Himalayan Balsam

Himalayan Balsam

Fact Sheet

ALERT SPP This Plant is on high alert.


Latin Name: Impatiens glandulifera

Origin:  Asia

Physical Description: Annual succulent herb. The roots are red-pink and shallow, extending 10 – 15 centimetres into the soil. Stems are purple-tinged, erect, branched, smooth and hairless and can extend up to 2m tall. The leaves are dark green, opposite to whorled, elliptical to egg shaped, up to 15cm long and the margins are closely saw-toothed. Flowers are pink to fuschia (rarely white) and usually spotted inside. They are found on the leaf axils and are borne on long stalks.

Habitat: Prefers moist to mesic soils and can be found along streambanks, meadows, and roadsides and in waste places.

Impacts:  Outcompetes native vegetation, decreasing plant diversity. They can also result in increased erosion and sedimentation, particularly along stream banks.

Reproduction:  Primarily by seed.  Each plant can produce up to 2,500 seeds. The seeds are housed in capsules that explode when ripe. Seeds can be ejected up to 7m from the parent plant. Seeds are buoyant and can travel up to 10km in water without loosing any viability. Plants can produce adventitious roots from lower nodes of the stem, especially when the plants are blown over or growing on a slope.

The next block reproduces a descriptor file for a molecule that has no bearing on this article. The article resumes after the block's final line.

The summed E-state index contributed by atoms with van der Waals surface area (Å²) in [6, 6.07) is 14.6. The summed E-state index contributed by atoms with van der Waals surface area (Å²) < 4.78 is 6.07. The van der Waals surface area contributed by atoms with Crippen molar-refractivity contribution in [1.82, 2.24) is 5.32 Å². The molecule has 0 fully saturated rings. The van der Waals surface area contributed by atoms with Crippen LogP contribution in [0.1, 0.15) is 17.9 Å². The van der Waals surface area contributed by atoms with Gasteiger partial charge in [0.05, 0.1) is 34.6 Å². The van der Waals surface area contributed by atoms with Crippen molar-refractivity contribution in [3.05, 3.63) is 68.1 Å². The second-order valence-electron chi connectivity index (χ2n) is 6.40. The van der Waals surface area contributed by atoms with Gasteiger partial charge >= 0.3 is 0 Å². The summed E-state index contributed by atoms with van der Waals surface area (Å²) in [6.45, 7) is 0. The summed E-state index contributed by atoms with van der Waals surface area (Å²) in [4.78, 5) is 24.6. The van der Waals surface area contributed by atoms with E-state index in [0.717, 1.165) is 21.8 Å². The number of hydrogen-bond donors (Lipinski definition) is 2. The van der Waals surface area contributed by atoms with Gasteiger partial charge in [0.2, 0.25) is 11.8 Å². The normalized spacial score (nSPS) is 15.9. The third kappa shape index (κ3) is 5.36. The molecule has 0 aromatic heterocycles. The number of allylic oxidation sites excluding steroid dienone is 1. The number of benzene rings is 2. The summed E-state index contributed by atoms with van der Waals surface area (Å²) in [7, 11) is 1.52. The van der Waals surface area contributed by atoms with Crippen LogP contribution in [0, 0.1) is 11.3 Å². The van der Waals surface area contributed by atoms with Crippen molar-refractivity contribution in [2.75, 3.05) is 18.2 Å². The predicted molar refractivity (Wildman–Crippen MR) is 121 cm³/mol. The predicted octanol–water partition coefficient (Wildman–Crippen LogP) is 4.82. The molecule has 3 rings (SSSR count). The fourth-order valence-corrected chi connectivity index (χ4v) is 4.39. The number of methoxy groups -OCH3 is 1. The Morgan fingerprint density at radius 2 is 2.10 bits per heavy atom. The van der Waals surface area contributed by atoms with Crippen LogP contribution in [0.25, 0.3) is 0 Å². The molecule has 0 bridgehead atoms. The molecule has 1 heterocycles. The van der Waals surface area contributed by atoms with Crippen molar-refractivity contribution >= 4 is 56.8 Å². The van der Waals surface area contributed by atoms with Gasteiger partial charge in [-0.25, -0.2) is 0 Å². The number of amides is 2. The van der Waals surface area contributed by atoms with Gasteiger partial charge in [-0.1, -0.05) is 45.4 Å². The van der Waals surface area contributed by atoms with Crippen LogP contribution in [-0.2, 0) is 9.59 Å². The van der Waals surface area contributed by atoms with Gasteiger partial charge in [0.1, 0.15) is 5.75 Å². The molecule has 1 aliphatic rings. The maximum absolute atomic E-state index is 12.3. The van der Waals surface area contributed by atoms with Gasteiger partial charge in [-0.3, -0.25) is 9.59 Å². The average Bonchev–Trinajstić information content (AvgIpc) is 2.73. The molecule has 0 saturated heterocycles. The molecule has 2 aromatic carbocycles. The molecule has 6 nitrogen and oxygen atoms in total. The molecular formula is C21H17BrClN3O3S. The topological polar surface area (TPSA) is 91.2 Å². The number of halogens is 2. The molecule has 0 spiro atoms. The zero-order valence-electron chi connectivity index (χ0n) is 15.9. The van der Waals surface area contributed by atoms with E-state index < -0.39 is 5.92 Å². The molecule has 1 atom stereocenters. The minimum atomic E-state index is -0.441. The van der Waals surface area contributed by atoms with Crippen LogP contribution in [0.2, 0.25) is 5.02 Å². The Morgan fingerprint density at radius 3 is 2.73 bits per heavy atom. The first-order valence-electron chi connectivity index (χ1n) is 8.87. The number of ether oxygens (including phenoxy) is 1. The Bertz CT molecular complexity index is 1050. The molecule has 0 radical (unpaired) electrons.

Management Options

Mechanical: Digging or pulling plants prior to flowering is effective and easy as the roots are shallow. Cutting may be used to remove the top of the plant to prevent fruit formation however is recommended for plants growing in sensitive or inaccessible areas.  Mowing or brush cutting prior to flowering can be effective and may be best suited for large, non-riparian sites.

 Chemical: Recommended for large infestation where mechanical control isn’t feasible. Several herbicides with the following active ingredients can control Himalayan balsam: 2, 4-D, glyphosate and triclopyr. For available products, contact your local agri-supply store. Prior to any herbicide application, read and follow the label instructions

Biological: Not Available

Additional Resources:

Best Management Practices for Himalayan Balsam in the Metro Vancouver Region


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